I would have more sympathy for CCBill's actions if they faced a concrete, realistic threat of legal prosecution, but I don't see that as being the case here. Rubber swords? Seriously? I would also have more sympathy if they decided to not process payments for porn at all - at least that would be consistent. But profiting from porn while at the same time enforcing one's own proactive, over-the-top censorship regime does strike me as hypocritical. Furthermore, I have heard of spanking sites that were scrutinized by CCBill and got to keep videos with welts, so I stand by my point that their rules are being applied inconsistently.

As for your point "Who are we to argue that some other group are wrong (even if we find them ridiculously nonsensical)?", that strikes me as particularly odd. Are you suggesting that there is no objective truth when it comes to moral questions and that, therefore, all discussions about such matters are moot? There are people who take such a position, but I am not one of them. I do believe that, based on reason and empirical evidence, a very good case can be made for why adults should be free to make, distribute and watch the videos in question, why this actually promotes the goal of gender equality, and why censorship is unwarranted.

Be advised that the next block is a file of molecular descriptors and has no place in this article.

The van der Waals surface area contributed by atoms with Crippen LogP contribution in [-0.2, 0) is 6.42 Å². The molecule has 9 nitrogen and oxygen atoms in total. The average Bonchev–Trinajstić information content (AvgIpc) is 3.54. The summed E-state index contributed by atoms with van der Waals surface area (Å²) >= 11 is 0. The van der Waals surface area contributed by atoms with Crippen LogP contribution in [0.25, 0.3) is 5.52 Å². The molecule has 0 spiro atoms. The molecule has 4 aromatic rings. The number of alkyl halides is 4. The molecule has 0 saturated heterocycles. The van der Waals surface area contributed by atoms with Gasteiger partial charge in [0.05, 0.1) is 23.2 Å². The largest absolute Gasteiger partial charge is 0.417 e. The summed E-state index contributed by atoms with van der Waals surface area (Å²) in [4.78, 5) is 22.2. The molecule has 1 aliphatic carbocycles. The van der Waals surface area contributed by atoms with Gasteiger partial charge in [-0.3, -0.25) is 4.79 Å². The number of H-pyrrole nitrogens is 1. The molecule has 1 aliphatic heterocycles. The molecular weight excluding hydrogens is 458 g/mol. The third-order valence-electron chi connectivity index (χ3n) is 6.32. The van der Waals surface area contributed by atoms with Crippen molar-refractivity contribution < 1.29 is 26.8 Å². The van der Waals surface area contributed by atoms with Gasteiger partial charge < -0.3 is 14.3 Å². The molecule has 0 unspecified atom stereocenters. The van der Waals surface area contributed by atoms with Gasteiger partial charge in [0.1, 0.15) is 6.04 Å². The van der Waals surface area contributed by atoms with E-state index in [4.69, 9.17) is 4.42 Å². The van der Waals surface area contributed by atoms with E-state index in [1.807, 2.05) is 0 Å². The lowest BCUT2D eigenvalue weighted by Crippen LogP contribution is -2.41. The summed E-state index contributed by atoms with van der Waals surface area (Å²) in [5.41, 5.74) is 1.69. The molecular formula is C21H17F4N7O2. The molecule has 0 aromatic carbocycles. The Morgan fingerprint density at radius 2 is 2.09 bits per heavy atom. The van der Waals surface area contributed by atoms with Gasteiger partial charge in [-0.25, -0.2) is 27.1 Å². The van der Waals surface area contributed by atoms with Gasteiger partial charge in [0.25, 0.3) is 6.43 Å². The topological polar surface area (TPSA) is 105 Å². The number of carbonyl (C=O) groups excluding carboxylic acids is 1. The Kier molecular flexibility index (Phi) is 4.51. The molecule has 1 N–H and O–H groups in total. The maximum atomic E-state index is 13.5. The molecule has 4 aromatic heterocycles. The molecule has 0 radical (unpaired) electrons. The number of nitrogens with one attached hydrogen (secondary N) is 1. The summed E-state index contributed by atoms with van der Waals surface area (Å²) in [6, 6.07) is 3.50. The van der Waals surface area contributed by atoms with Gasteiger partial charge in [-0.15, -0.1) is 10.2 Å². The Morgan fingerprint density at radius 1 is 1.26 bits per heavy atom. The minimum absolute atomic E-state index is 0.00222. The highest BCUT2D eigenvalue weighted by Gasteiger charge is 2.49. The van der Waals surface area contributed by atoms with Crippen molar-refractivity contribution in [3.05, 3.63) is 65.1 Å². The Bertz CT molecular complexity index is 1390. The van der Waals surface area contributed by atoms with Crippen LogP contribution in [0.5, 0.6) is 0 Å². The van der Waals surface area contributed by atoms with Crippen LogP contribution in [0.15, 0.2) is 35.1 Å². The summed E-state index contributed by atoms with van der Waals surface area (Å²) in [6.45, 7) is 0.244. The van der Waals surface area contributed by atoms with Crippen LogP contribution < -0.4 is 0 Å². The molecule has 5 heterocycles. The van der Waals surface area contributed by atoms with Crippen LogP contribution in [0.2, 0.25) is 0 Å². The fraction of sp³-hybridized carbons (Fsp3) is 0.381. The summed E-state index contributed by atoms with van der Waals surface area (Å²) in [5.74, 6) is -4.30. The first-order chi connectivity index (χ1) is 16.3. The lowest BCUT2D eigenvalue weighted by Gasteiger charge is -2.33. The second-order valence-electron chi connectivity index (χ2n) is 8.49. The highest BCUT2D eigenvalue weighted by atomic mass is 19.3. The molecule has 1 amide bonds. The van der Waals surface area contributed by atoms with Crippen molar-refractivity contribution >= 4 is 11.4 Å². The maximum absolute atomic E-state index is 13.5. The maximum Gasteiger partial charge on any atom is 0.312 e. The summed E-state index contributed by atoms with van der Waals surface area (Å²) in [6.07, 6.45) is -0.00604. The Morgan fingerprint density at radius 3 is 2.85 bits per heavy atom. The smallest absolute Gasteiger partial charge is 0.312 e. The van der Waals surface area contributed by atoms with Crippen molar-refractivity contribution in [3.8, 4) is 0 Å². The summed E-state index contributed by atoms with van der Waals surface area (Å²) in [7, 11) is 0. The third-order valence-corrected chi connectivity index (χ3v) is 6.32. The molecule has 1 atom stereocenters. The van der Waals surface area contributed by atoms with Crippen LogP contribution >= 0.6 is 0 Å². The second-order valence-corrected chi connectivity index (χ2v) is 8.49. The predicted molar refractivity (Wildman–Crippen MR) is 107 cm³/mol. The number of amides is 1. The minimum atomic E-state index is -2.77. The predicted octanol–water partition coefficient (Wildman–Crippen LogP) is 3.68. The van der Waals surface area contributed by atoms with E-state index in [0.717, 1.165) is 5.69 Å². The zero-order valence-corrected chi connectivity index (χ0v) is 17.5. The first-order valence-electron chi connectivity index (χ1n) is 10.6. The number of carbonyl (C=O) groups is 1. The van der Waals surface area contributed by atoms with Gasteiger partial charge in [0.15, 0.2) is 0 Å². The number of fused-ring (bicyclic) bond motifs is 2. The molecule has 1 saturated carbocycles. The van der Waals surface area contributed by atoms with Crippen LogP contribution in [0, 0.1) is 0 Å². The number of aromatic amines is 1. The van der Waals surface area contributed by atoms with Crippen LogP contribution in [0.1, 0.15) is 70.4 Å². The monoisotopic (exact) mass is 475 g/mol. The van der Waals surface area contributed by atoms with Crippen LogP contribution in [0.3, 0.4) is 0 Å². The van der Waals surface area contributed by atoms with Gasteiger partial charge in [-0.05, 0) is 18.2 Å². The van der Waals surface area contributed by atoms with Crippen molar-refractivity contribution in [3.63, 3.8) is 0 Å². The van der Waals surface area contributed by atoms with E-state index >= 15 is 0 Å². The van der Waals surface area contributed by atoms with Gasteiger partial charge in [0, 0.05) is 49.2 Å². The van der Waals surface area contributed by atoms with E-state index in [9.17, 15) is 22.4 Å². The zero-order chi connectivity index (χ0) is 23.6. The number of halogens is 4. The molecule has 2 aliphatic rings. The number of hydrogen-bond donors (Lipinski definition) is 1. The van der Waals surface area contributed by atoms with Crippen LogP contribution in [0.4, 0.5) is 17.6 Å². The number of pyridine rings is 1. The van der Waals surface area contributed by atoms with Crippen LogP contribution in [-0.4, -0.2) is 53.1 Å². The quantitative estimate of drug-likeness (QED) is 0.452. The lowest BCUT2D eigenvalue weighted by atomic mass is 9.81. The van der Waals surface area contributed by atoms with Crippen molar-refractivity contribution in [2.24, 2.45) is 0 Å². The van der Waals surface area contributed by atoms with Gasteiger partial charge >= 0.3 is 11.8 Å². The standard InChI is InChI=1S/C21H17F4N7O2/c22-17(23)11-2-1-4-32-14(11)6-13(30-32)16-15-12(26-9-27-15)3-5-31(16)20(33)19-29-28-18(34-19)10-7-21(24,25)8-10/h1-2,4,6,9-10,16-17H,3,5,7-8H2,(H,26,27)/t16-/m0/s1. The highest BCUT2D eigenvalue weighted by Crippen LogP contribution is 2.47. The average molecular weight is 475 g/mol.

Not that it matters: as I pointed out in my post, society's views on sexual matters usually have little to do with reason and evidence, and much to do with prejudice and moral panic. Things have improved in certain areas like homosexuality, but ignorance about BDSM still prevails. Being a cynic / realist (whichever term you prefer), I have long ago given up any aspirations to change this. But I reserve the right to still rant about it every once in a while, and CCBill stomping on the site of a friend was an opportunity to do that!

Anonymous said...

Me again...

I don't have time for a complete response, Ludwig (for which you're probably grateful, but: